With 7.5 billion local searches a month and local online marketing growing at 18% year over year to over $40 billion, many Toledo SEO agencies charge big dollars. Often however their background is more in advertising, pay per click and traditional search, leading to mixed results for clients.
Here are the questions you should ask to see if your digital agency understands the difference between local search engine marketing and traditional.
1. What’s Your Long Term Strategy for Citation Building and Management?
Below are some sub-questions to ask:
What information will I be able to submit on each site?
Most services just allow you to update name, address, phone number and website. That’s better than nothing, but if you care about your brand on Yelp, Yahoo, CitySearch, Google+ Local, etc. you better make sure to be able to add descriptions, photos, videos and special offers. We have seen that adding rich data to listings increase conversion 5-10x and helps you to show up in more searches.
Which local directories and sites will you submit to?
Citations, listings on directories and throughout the web with your correct name, address, phone and website URL are crucial. On the basic side, you need the usual suspects, Google+ Local, Yelp, Yahoo, Bing, CitySearch, YP etc., but citations are like link building in traditional search, the more high-quality ones the better.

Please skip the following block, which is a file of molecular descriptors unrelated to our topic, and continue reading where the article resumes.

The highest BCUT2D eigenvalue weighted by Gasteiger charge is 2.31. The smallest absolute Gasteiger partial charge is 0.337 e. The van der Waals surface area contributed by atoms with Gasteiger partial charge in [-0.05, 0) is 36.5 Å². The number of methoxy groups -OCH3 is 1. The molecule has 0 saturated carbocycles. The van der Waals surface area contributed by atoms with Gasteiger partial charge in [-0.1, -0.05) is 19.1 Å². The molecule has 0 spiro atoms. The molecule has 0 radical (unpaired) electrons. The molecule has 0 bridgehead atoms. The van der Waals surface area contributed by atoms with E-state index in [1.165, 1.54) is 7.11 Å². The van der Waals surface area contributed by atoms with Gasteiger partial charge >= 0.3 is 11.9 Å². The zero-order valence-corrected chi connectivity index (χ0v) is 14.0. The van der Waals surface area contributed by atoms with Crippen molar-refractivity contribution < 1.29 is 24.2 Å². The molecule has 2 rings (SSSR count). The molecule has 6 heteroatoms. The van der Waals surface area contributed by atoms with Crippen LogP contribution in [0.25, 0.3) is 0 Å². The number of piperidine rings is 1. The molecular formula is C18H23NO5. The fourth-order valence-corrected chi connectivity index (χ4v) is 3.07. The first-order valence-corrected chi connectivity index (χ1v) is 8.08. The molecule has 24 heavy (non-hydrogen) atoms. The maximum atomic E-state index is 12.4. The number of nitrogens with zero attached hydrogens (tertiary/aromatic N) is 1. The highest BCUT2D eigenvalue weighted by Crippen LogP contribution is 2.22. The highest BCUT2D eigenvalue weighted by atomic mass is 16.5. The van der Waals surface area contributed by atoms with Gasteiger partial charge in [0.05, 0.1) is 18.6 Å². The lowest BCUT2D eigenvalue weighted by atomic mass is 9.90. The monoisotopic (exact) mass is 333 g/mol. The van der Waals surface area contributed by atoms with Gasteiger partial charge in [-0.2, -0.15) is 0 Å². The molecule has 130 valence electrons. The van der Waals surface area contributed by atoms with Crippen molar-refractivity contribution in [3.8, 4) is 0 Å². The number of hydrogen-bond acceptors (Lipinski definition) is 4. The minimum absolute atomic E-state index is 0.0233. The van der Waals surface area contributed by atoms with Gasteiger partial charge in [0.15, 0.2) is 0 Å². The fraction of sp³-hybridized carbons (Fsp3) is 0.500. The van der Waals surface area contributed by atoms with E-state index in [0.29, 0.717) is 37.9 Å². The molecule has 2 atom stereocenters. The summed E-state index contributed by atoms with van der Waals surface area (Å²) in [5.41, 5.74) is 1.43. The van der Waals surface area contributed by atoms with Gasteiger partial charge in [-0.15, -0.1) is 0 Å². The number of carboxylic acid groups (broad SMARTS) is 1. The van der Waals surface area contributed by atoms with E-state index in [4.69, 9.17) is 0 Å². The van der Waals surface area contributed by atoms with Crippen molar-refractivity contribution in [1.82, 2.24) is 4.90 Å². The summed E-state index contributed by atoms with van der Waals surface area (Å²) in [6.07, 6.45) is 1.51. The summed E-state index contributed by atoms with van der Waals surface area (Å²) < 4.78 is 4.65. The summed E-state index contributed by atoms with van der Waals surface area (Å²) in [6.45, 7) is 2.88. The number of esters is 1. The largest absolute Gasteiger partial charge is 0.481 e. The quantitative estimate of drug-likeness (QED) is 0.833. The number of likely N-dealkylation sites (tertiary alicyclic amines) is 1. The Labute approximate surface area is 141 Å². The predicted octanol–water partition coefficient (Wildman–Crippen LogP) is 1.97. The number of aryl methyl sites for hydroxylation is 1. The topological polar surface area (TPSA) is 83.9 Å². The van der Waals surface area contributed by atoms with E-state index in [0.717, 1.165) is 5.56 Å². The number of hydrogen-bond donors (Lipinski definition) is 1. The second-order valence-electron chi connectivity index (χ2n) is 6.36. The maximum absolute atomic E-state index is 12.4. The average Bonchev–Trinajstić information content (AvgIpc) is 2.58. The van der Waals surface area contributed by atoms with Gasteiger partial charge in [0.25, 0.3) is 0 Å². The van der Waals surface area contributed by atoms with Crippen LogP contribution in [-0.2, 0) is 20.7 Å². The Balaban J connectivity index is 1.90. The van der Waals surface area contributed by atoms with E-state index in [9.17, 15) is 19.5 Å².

There are hundreds of second-tier directories if not more – and that’s for each of your locations. Continue to build out basic citations over time, especially on truly local and industry specific sites that Google+ Local cares about.
How long will it take and how quickly can I make changes?
Will I have premium, claimed or owner verified accounts at the directories?
2. What Changes Are Needed for My Website and Existing Strategy?
There are a lot of different changes that we recommend. The basics include updating metatags with location keywords, XML schema updates and individually optimized pages for each location.
Link building should include location keywords and as an advanced technique, many local agencies encourage building links to your business profiles on other sites so they rank better on local searches and you dominate the page. Make sure your agency has a complete answer and implementation game plan.
3. Do I Have to Do Anything Different on Social Media and Review Sites?
Secondly, you can’t ignore Facebook. One study pegged Facebook location pages as 11% of local searches. Facebook is definitely relevant, especially as a citation signal to Google+ Local.
Make sure all your Facebook location pages are claimed and optimized and leverage those point audiences in aggregate to increase your social media reach and growth.
4. How Will You Measure Progress and Results?
Peter Drucker famously proclaimed, “If you can’t measure it, you can’t manage it.” Because so many of local consumer brand interactions occur off site (on a Google+ Local or Yelp profile as an example), your existing website analytics infrastructure will not be sufficient to gauge success. Of course, you can look at referral visits from Yelp as an example, but recognize that most people directly call or go to a business from the Yelp profile rather than go to your website to get more information.
Here is a list of items that you should demand from your digital agency in order to measure and understand success from a corporate level down to a location level:
- [icon type=”angle-double-right” class=”fa-li accent”]Google+ Local rankings improvements for each location according to a set of industry keywords you define and cross referenced by zip, neighborhood (for dense urban areas) and city.